Cellphone radiation reduces the ability of human sperm to move spontaneously, a new Stellenbosch University study has found.
The research, which looked at the effects of cellphone radiation on human semen quality, and whether radio frequency-electromagnetic waves (RF-EMW) could cause male infertility, established that while these waves had no effect on the viability of sperm cells, they significantly decreased sperm's motility (a biological term which refers to the ability of semen to move spontaneously and actively).
According to the lead researcher and head of medical physiology at Stellenbosch University, Professor Stefan du Plessis, researchers split each of the total 20 samples into three, then exposed the 60 samples to different frequencies.
One sample was controlled, another was exposed to cellphones on stand-by mode, and the third to cellphones on talk mode.
About 25 percent of sperm cells that were exposed to talk-mode cells were found to have a decreased ability to swim, something that researchers described as a "challenge" during the natural fertilisation process.
"The exposure was done in vitro for about an hour. Interestingly, we found no changes in viability of the sperm cells that were exposed to the different frequencies. The exposure didn't kill the cells. However, there was a decrease in motility in those sperm cells that were exposed to the talk-mode waves," he said.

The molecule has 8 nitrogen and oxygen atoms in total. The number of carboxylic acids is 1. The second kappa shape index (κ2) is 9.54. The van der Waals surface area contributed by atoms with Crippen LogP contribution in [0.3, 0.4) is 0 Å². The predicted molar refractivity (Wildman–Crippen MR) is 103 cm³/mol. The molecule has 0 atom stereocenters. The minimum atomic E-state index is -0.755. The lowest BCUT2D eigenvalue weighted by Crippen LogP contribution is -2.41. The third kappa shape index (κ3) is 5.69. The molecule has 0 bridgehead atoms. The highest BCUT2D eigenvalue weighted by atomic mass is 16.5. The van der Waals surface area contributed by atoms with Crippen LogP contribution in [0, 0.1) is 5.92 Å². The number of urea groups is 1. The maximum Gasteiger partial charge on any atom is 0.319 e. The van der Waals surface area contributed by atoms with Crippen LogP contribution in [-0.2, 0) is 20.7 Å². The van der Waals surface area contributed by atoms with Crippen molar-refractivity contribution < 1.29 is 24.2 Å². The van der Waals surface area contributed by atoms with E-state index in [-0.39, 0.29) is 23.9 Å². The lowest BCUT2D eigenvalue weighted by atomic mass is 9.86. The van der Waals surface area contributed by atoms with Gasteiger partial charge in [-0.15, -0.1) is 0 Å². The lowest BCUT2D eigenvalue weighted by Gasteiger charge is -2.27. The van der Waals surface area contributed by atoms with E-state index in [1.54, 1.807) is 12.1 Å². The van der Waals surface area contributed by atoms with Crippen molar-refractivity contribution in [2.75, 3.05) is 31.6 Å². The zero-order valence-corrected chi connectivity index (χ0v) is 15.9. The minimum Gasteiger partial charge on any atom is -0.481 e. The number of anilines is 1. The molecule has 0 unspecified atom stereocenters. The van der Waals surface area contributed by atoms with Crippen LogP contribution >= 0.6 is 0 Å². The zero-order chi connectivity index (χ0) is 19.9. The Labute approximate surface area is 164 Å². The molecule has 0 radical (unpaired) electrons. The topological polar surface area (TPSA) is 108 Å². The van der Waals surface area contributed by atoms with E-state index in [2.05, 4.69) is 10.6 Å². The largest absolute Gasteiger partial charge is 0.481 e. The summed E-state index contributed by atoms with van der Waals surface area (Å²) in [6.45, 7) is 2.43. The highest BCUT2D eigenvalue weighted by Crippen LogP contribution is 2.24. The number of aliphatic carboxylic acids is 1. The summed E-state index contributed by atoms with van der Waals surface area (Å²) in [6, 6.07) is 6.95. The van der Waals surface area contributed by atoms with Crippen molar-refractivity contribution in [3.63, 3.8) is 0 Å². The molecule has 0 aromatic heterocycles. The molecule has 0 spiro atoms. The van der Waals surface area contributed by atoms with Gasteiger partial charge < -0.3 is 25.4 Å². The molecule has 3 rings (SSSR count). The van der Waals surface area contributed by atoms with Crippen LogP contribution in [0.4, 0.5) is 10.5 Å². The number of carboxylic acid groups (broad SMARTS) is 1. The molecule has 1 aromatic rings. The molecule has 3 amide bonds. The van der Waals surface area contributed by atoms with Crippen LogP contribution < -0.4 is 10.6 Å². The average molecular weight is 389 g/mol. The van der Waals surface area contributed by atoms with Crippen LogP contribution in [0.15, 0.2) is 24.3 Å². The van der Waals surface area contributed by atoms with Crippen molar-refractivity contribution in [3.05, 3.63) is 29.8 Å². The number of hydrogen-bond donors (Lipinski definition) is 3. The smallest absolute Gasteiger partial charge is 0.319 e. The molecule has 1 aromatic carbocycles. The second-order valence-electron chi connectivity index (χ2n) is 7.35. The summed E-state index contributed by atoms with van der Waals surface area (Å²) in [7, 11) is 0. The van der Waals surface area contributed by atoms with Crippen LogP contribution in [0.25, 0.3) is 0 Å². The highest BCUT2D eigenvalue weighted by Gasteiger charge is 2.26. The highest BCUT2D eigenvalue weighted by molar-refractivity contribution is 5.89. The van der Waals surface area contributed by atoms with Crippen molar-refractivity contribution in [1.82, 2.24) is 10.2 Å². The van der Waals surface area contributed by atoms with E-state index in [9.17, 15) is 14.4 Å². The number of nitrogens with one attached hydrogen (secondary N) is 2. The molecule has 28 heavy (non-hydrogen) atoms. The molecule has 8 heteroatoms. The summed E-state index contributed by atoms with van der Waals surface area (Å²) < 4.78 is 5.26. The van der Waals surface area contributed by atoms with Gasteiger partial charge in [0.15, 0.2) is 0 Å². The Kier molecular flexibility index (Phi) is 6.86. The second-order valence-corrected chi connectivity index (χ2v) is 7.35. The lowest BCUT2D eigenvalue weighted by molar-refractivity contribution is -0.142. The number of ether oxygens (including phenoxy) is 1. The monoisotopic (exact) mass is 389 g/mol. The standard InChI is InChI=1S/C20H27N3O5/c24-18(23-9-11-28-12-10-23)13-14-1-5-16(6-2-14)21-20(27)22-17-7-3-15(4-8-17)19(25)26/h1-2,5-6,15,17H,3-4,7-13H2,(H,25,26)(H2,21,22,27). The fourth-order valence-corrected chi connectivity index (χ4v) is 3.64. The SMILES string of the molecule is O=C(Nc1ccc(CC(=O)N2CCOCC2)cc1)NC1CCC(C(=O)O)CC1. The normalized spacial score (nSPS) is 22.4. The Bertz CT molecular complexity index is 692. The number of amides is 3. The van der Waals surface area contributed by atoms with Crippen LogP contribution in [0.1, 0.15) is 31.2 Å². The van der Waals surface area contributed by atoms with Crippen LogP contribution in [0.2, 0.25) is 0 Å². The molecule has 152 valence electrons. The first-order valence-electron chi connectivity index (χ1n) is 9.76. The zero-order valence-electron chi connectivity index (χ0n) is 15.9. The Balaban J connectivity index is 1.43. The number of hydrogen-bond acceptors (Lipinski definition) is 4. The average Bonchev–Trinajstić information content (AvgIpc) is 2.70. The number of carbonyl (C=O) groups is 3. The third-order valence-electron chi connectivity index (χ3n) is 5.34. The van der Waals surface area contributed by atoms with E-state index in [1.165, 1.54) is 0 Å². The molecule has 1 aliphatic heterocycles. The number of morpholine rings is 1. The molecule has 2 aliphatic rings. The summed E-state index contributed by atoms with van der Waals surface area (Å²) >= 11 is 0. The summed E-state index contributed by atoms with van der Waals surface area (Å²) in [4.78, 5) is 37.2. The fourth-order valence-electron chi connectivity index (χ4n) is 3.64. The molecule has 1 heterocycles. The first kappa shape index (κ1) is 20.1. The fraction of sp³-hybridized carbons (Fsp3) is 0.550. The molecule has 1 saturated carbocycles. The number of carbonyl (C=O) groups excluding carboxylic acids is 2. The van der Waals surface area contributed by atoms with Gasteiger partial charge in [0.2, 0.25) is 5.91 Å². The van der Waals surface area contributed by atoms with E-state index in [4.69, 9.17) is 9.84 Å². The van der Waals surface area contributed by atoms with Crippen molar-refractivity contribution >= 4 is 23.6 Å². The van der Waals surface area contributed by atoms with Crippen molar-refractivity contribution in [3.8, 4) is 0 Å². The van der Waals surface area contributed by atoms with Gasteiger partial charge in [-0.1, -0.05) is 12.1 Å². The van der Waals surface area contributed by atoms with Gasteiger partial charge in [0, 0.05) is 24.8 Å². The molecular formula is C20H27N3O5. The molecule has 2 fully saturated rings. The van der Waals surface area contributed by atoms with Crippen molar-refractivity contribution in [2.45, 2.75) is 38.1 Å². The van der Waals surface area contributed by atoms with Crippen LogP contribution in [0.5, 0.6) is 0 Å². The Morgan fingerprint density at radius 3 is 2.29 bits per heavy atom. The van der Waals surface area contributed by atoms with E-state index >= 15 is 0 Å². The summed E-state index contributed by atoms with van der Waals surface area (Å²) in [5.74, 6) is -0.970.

Du Plessis explained that while the study was still in its preliminary stages, and researchers could not prove that cellphone radiation could lead to infertility, the early results was interesting given the fact that the majority of males kept cellphones in their pockets.
More research was needed on why radiation reduced sperm movement. It was also yet to be established whether radiation caused any damage to the DNA of a sperm cell or alterations in spermatogenesis (sperm production).
"We need to look at reactive oxygen species production. During the process of sperm production, cells are vulnerable to any environmental insults such as temperature, exposure to chemicals and metals, as well as radiation.
"While the standby mode seemed to not have an effect on the viability of sperm, we are concerned about the effect that the talk-mode radiation might have on the quality of sperm, especially with the increasing use of new technology phones that have much higher frequency. The risk of talk-mode radiation is even more when using Bluetooth and hands-free devices, as the frequency emitted is likely to be absorbed by cells in the testes," Du Plessis warned.
While there was still debate on whether cellphone radiation caused infertility, he added that young people should be especially cautious of putting cellphones in close proximity to testes.
Taken from IOL-Technology and not edited.